LeBron James, Steph Curry and Jason Day have dropped out of the Olympics, and the list is growing

In this June 3, 2016, file photo, Jason Day, of Australia, tees off on the 14th hole during the second round of the Memorial golf tournament in Dublin, Ohio. Day said he is pulling out of Rio Olympics because of concerns about Zika.
In this June 3, 2016, file photo, Jason Day, of Australia, tees off on the 14th hole during the second round of the Memorial golf tournament in Dublin, Ohio. Day said he is pulling out of Rio Olympics because of concerns about Zika. Associated Press

Australian golfer Jason Day made an announcement on Tuesday that is beginning to sound like a broken, worrisome record in these days leading up to the Summer Olymics in Rio.

The top-ranked golfer decided not to compete because he’s concerned about “what’s going on down there with regards to the Zika virus,” he said.

Day said it was a difficult decision to make, but he has to “put family first and make sure that’s a priority over anything else, more so than golf and the Olympics.”

Day, 28, and his wife, Ellie, had their second child in November and plan to have more children. The mosquito-borne Zika virus has been linked to severe birth defects, and Brazil, host country for the Olympics, has been hardest hit by the outbreak.

Day joins a growing list of athletes who have pulled out of the games, many of them over Zika concerns, others because of injuries or scheduling conflicts.

And Kansas City doctor John Lantos, director of the Bioethics Center at Children’s Mercy Hospital, has joined an international effort to postpone or possibly relocate the Olympic Games.

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After winning the NBA championship last week LeBron James announced he isn’t returning to the Olympics, telling Cleveland.com, “I could use the rest.” He’s already won two golds and a bronze with Team USA.

Early this month Steph Curry also took himself out of consideration for Team USA, citing recent ankle and knee injuries. Chris Paul and Blake Griffin are skipping because of injuries, too. Anthony Davis cited recent knee surgery for withdrawing.

Five of the world’s top-ranked tennis players aren’t going either. According to USA Today, their reasons varied from scheduling and personal circumstances — American John Isner, Spaniard Feliciano Lopez and Australian Bernard Tomic — to a personal beef Nick Kyrgios has with the Australian Olympic Committee. Austrian Dominic Thiem gave no reason for withdrawing.

Marathoners Wilson Kipsang and Dennis Kimetto also cited scheduling conflicts.

American cyclist Tejay van Garderen withdrew because his wife is pregnant and he doesn’t want to “risk bringing anything back that could potentially have an effect,” he said.

But golf has been hit particularly hard in a year the sport is set to make a comeback after being gone for 112 years. Some golfers have cited Zika concerns, but many have said they’re just too busy with other tournaments.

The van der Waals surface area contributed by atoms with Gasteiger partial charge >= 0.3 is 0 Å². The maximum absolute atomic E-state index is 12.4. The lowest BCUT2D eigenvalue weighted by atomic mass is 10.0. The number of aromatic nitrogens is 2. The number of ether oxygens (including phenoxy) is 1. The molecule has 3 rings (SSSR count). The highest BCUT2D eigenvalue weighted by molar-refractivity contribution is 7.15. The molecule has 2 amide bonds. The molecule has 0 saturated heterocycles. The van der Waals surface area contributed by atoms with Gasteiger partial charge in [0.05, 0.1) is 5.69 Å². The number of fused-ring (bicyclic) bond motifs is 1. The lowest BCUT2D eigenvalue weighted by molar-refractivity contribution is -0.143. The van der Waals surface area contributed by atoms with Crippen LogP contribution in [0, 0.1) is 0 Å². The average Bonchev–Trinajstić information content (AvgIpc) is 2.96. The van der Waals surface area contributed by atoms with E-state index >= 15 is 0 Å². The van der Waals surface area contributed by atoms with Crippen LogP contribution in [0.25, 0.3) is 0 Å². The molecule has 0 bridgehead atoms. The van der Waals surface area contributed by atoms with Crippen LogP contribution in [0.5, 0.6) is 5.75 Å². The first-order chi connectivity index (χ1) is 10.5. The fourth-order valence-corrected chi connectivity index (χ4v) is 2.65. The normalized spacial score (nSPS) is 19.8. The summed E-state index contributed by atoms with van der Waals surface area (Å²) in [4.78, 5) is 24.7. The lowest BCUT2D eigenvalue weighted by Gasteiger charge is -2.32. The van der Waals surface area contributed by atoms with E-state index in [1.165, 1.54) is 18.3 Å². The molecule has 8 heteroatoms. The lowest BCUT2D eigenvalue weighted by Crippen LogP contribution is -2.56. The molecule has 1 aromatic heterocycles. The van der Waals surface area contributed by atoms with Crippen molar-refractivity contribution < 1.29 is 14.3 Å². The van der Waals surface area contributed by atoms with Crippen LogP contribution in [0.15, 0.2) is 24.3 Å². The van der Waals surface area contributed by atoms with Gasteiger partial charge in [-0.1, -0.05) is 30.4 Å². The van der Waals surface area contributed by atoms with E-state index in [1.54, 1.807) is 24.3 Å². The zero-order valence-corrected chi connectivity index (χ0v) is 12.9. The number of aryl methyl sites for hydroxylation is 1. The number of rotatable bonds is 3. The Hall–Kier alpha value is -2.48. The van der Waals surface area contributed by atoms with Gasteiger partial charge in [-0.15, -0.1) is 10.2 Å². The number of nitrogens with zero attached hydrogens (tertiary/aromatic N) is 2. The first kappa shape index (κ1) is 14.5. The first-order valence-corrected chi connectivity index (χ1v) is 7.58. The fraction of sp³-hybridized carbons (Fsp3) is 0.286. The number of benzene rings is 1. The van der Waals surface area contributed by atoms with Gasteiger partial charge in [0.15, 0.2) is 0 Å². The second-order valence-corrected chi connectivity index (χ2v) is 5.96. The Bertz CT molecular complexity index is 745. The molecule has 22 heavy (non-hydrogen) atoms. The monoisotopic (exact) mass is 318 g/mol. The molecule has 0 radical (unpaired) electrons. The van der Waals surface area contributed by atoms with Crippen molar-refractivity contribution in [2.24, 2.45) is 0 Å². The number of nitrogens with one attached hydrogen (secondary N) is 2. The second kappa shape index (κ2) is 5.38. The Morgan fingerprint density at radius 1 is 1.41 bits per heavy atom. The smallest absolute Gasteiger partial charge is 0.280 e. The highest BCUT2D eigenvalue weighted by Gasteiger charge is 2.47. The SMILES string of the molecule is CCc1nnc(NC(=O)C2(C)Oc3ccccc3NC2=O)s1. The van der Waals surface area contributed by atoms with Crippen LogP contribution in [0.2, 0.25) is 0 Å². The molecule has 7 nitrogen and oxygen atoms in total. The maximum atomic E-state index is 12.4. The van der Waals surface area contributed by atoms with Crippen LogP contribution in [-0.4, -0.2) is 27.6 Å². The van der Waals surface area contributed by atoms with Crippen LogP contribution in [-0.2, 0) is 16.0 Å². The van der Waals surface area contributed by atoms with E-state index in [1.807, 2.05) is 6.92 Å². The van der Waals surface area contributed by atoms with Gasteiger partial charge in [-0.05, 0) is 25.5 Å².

Australian Adam Scott was the first to withdraw, saying the Olympics weren’t a priority for him in a year packed with so many major championships of more historical significance for him.

Recently married Shane Lowry of Ireland withdrew this week. Four-time majors champ Rory McIlroy had already withdrawn; so had Vijay Singh, Charl Schwartzel, Louis Oosthuizen and Branden Grace of South Africa, and Australians Marc Leishman, Scott Hend and Marcus Fraser.

Graeme McDowell, who was set to replace McIlroy on Ireland’s team, withdrew last week because his wife is due with their second child a few weeks after the Olympics and he does not want to be out of the country, just in case.

“I would like to play the Olympics, but the Zika virus, you know,” said Singh. “I feel bad, I wanted to play and finally decided against it. It’s in the middle of the Tour over here and I’m trying to figure out my game.”

Taking stock of how many golfers aren’t going to Rio, International Olympic Committe (IOC) member Barry Maister told a New Zealand radio show that the sport should be dropped from the games this summer.

“I think it is appalling,” said Maister, who won a gold medal in field hockey in the 1976 Olympics.

“Just getting in with your name, and then putting up some second or third rate players, is so far from the Olympic ideal or the expectation of the Olympic Movement. Quite frankly, any sport that cannot deliver its best athletes, in my view, should not be there.”

Golf hasn’t been played at the Olympics since the 1904 summer games. The IOC voted in 2009 to bring it back for the 2016 and 2020 Summer Games, which surprised many in the golf world who weren’t happy with the move.

And frankly, some of them don’t care about Olympic gold.

“Zika is an avatar for a combination of reasons players aren’t interested in going to Rio,” said Matthew Rudy, senior writer for Golf Digest.

“It’s the hassle of going down there. The crammed schedule. The drug testing. The second-class status of a medal compared to a Major. The sponsorship factor. There’s more risk than reward for a player like Rory McIlroy or Jason Day.”